The central government has reaffirmed the fact that there is no wheat shortage in India. Narender Singh Tomar, the Union Agriculture Minister, in a written reply to Lok Sabha mentioned that:
There was another query about whether the wheat procurement has dropped as there was a surge in the private acquisition of wheat that was directly bought from the farmers. In response to this query, the minister nodded. He said:
The hike in wheat price over the Minimum Support Price (MSP) primarily means that the government had to buy lesser quantities of the wheat stock under the price guarantee scheme. This happened due to the fact that the farmers were getting higher pay when private buyers approached them, thus aiding India’s agriculture sector (especially grain). However, this means that the wheat shortage in India is not a real thing as even if its stock is procured by private entities, it still remains in the country.
During this time of the year, wheat price is generally lower as these rabi crops are freshly harvested and make their way into the traditional mandis. In contrast, at the beginning of this year, due to the Russia-Ukraine conflict, there was a huge increase in wheat and other grain prices. This was due to the fact that maritime ports in Ukraine were not allowed to operate and the country being a major exporter of grains led to a global food shortage. India’s agriculture sector fought bravely against such a crisis, which is definitely commendable.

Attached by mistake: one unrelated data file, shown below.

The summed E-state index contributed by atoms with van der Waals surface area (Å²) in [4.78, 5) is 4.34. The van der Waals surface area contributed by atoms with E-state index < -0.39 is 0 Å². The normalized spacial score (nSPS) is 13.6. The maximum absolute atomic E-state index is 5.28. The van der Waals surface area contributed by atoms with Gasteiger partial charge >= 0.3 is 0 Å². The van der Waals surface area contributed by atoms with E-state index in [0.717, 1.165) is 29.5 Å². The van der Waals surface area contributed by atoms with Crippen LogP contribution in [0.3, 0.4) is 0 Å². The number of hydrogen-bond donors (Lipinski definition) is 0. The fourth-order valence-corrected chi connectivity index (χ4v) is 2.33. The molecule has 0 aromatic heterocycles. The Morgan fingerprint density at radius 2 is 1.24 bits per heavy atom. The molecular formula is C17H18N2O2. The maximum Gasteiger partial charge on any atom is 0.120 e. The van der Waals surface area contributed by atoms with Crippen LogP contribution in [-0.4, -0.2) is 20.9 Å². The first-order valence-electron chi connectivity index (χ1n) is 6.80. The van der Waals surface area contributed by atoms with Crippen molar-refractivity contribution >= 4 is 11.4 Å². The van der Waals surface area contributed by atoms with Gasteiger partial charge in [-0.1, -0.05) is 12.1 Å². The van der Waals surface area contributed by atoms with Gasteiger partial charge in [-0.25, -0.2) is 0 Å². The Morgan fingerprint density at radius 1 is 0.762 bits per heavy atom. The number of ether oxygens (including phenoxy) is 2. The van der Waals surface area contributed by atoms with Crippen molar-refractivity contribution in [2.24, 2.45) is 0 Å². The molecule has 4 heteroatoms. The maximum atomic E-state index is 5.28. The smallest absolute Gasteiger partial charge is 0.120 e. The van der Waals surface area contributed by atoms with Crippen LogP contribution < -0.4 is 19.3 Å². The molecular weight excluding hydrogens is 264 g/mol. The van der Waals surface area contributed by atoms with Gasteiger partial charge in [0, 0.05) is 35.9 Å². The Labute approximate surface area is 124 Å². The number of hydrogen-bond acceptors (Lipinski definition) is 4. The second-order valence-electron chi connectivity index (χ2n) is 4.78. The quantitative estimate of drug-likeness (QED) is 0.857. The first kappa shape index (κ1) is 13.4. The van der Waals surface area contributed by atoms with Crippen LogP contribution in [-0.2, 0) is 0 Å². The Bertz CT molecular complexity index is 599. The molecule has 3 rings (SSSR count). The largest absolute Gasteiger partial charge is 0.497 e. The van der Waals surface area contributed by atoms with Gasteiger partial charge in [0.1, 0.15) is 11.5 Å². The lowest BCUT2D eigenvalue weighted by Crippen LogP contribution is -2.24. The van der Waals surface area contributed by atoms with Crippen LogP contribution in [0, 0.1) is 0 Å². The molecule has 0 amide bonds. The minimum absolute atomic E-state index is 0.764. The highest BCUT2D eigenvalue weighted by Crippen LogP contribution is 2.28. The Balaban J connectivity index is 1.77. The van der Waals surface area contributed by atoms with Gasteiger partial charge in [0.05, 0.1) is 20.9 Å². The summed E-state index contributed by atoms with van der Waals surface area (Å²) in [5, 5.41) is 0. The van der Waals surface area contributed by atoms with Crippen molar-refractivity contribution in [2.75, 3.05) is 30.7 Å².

The Center then put a ban on wheat exports to prevent the wheat shortage in India. It then prohibited the export of wheat flour (atta) and other products related to it, for instance, all-purpose flour (maida), wholemeal flour, and semolina (sooji). This has positively affected the wheat supply in the country.